Eugene's post sparked a little discussion on Twitter regarding footnotes in briefs.  I saw at least two judges who disagreed with his conclusion, preferring footnotes in briefs.  So what is the right answer? As in most questions involving appellate advocacy the right answer is to follow the conventions of your particular jurisdiction.  Has the court (or have judges on the court) said/written/tweeted anything on the issue?  If not, perhaps it is time to ask them!  I appreciated the judges who weighed into the Twitter discussion, and I think that more interactions like that can lead to better briefs overall.


March 12, 2018 in Appellate Advocacy, Appellate Practice, Legal Writing | Permalink | Comments (0)

Saturday, March 10, 2018

Appellate Advocacy Blog Weekly Roundup March 9, 2018

The weekly roundup image

Each week, the Appellate Advocacy Blog Weekly Roundup presents a few tidbits of news and Twitter posts from the past week concerning appellate advocacy. As always, if you see something during the week that you think we should be sure to include, feel free to send Dan a quick email at or a message on Twitter(@Daniel_L_Real).


Supreme Court Opinions and News:

The Court has already decided that some offenders are too young to execute. Will the Court now decide that some offenders are too old or too sick to execute? Last week, the Court decided to hear the case of an aging inmate with dementia who was sentenced to death for a crime he can no longer remember. Adam Liptak at The New York Times provides an overview of the case in this report


In a recent opinion, the Court resolved a split in the circuits regarding the proper standard of review for reviewing whether a creditor involved a bankruptcy reorganization plan is an insider to the deal who should not vote on the plan. The Court held that the Ninth Circuit correctly applied the "clear legal error" standard of review to the issue. An analysis of the Court's opinion can be found HERE


The Court has ruled that the federal government could intervene in a dispute between Texas and New Mexico over Rio Grande water rights. Click this link for the Court's opinion. Click HERE for an analysis of the case and opinion. 


Federal Appellate Court Opinions and News:

The U.S. Judicial Panel on Multidistrict litigation said it randomly selected the U.S. Ninth Circuit Court of Appeals to hear the consolidated challenges to the Federal Communications Commission’s repeal of net neutrality rules. Reuters has this report.


State Court Opinions and News:

After ruling on a criminal appeal that lingered in the system for ten years, the Georgia Supreme Court instructed the Council of Superior Court Judges of Georgia to work with  prosecutors, defense attorneys, court clerks and others to come up with a proposal to address the problem of extensive and unnecessary appeal delays. The Associated Press has this report


Practice Tip:

"Lawyers should be mindful of the duty of confidentiality when they engage in public commentary, including blogging and other online postings, according to an ethics opinion from the ABA Standing Committee on Ethics and Professional Responsibility." The ABA Journal has this report. The opinion from the Committee on Ethics and Professional Responsibility can be found HERE


Appellate Job Postings:

The Department of Justice has an opening for a Director of the Appellate Staff, Civil Division. The job announcement can be viewed HERE

March 10, 2018 | Permalink | Comments (0)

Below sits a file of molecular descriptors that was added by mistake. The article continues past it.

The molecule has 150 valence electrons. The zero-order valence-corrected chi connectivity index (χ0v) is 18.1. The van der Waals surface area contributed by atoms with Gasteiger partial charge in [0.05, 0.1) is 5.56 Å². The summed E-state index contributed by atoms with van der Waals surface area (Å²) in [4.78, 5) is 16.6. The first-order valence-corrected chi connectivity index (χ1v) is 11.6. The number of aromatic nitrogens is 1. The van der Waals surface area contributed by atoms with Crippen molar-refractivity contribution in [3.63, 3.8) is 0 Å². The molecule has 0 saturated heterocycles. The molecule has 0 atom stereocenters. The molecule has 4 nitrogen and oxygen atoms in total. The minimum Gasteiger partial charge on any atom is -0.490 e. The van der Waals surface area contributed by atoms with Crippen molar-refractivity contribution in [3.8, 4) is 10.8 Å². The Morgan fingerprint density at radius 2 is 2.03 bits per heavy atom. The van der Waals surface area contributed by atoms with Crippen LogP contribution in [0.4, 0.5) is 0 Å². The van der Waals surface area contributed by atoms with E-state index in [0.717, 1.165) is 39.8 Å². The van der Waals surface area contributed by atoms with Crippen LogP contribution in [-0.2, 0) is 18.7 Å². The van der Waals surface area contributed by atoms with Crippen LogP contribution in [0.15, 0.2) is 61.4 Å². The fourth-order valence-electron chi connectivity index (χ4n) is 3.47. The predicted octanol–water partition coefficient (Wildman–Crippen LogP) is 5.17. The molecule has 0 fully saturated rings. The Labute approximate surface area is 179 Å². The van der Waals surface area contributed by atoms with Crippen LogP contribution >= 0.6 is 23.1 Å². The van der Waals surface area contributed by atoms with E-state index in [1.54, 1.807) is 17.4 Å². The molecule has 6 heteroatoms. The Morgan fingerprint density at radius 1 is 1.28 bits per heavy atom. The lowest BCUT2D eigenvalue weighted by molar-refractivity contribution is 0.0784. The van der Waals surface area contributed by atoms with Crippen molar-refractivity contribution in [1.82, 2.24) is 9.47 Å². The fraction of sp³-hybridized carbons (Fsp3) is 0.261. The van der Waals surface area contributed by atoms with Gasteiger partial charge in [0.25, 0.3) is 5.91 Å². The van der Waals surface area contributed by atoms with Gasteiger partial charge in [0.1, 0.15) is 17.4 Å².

Thursday, March 8, 2018

RBG - in theaters May 4

Appellate advocacy and Hollywood meet! For those who toil away in stacks of research, piles of rewrites, and solo rehearsals of oral arguments, appellate law is about to blow up! Well, perhaps that is a bit f an exaggeration, but a quality production film about one of the most well-known members of the Supreme Court is about to hit theaters in just a few weeks. 

RBG is the film documenting the life and career of Justice Ruth Bader Ginsburg. She is a tiny, soft spoken lady, but she has made a big impression in shaping the legal landscape generally, but also specifically blazing a path for women in a profession long dominated by men. Her accomplishments are memorialized in this movie. Perhaps you will recognize some of the players: 

At the age of 84, U.S. Supreme Court Justice Ruth Bader Ginsburg has developed a breathtaking legal legacy while becoming an unexpected pop culture icon. But without a definitive Ginsburg biography, the unique personal journey of this diminutive, quiet warrior's rise to the nation's highest court has been largely unknown, even to some of her biggest fans – until now. RBG is a revelatory documentary exploring Ginsburg 's exceptional life and career from Betsy West and Julie Cohen, and co-produced by Storyville Films and CNN Films.

Starring: Ruth Bader Ginsburg, Jane and James Ginsburg, Clara Spera, Gloria Steinem, Nina Totenberg, Lilly Ledbetter, Sharron Frontiero and Stephen Wiesenfeld, Irin Carmon and Shana Knizhnik, Bill Clinton, Ted Olson, Judge Harry Edwards, Senator Orrin Hatch, Eugene Scalia and Bryant Johnson.


Movies about the lives of justices are rarely, (have they ever been?), the subject of a feature film, but Justice Ginsburg has been a significant pioneer for the legal profession. It is good that a woman in a serious profession can command such attention in the mainstream culture. A sign of the times no doubt. 


March 8, 2018 in Appellate Advocacy | Permalink | Comments (0)

Monday, March 5, 2018

Winner--The Greatest Supreme Court Justice of All Time


The votes have been counted. Chief Justice John Marshall has emerged as the greatest Supreme Court Justice of all time with 45 % of the vote.  Justice Holmes came in second with 30% of the vote, and Justice Scalia third with 25 % of the vote.